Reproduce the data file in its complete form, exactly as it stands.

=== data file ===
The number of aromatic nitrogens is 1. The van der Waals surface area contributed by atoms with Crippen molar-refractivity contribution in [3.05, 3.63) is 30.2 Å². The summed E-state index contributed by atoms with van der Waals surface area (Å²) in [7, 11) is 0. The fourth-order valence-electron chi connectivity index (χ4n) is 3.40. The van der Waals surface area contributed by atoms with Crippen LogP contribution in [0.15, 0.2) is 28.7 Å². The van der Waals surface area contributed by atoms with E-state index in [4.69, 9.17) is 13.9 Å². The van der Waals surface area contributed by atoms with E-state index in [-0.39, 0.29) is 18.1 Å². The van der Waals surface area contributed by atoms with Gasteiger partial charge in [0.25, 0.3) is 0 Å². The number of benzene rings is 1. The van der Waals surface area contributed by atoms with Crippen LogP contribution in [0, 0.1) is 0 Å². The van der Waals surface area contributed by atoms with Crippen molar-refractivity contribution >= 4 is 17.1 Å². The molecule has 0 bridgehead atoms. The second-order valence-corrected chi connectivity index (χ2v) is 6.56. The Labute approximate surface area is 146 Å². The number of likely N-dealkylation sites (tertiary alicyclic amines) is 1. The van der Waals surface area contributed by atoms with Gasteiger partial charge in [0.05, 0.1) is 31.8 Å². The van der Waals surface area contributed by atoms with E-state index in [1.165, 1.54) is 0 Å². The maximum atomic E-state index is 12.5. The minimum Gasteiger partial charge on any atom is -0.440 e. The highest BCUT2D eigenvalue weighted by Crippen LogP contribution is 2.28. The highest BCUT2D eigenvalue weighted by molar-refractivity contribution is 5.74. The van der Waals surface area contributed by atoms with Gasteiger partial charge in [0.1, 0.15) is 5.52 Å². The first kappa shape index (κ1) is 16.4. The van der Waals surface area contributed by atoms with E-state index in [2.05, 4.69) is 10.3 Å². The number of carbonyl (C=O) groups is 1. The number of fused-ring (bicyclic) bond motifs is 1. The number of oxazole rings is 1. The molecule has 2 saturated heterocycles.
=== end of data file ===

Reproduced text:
The number of aromatic nitrogens is 1. The van der Waals surface area contributed by atoms with Crippen molar-refractivity contribution in [3.05, 3.63) is 30.2 Å². The summed E-state index contributed by atoms with van der Waals surface area (Å²) in [7, 11) is 0. The fourth-order valence-electron chi connectivity index (χ4n) is 3.40. The van der Waals surface area contributed by atoms with Crippen LogP contribution in [0.15, 0.2) is 28.7 Å². The van der Waals surface area contributed by atoms with E-state index in [4.69, 9.17) is 13.9 Å². The van der Waals surface area contributed by atoms with E-state index in [-0.39, 0.29) is 18.1 Å². The van der Waals surface area contributed by atoms with Gasteiger partial charge in [0.25, 0.3) is 0 Å². The number of benzene rings is 1. The van der Waals surface area contributed by atoms with Crippen LogP contribution in [0, 0.1) is 0 Å². The van der Waals surface area contributed by atoms with Crippen molar-refractivity contribution >= 4 is 17.1 Å². The molecule has 0 bridgehead atoms. The second-order valence-corrected chi connectivity index (χ2v) is 6.56. The Labute approximate surface area is 146 Å². The number of likely N-dealkylation sites (tertiary alicyclic amines) is 1. The van der Waals surface area contributed by atoms with Gasteiger partial charge in [0.05, 0.1) is 31.8 Å². The van der Waals surface area contributed by atoms with E-state index in [1.165, 1.54) is 0 Å². The maximum atomic E-state index is 12.5. The minimum Gasteiger partial charge on any atom is -0.440 e. The highest BCUT2D eigenvalue weighted by Crippen LogP contribution is 2.28. The highest BCUT2D eigenvalue weighted by molar-refractivity contribution is 5.74. The van der Waals surface area contributed by atoms with Gasteiger partial charge in [0.1, 0.15) is 5.52 Å². The first kappa shape index (κ1) is 16.4. The van der Waals surface area contributed by atoms with E-state index in [2.05, 4.69) is 10.3 Å². The number of carbonyl (C=O) groups is 1. The number of fused-ring (bicyclic) bond motifs is 1. The number of oxazole rings is 1. The molecule has 2 saturated heterocycles.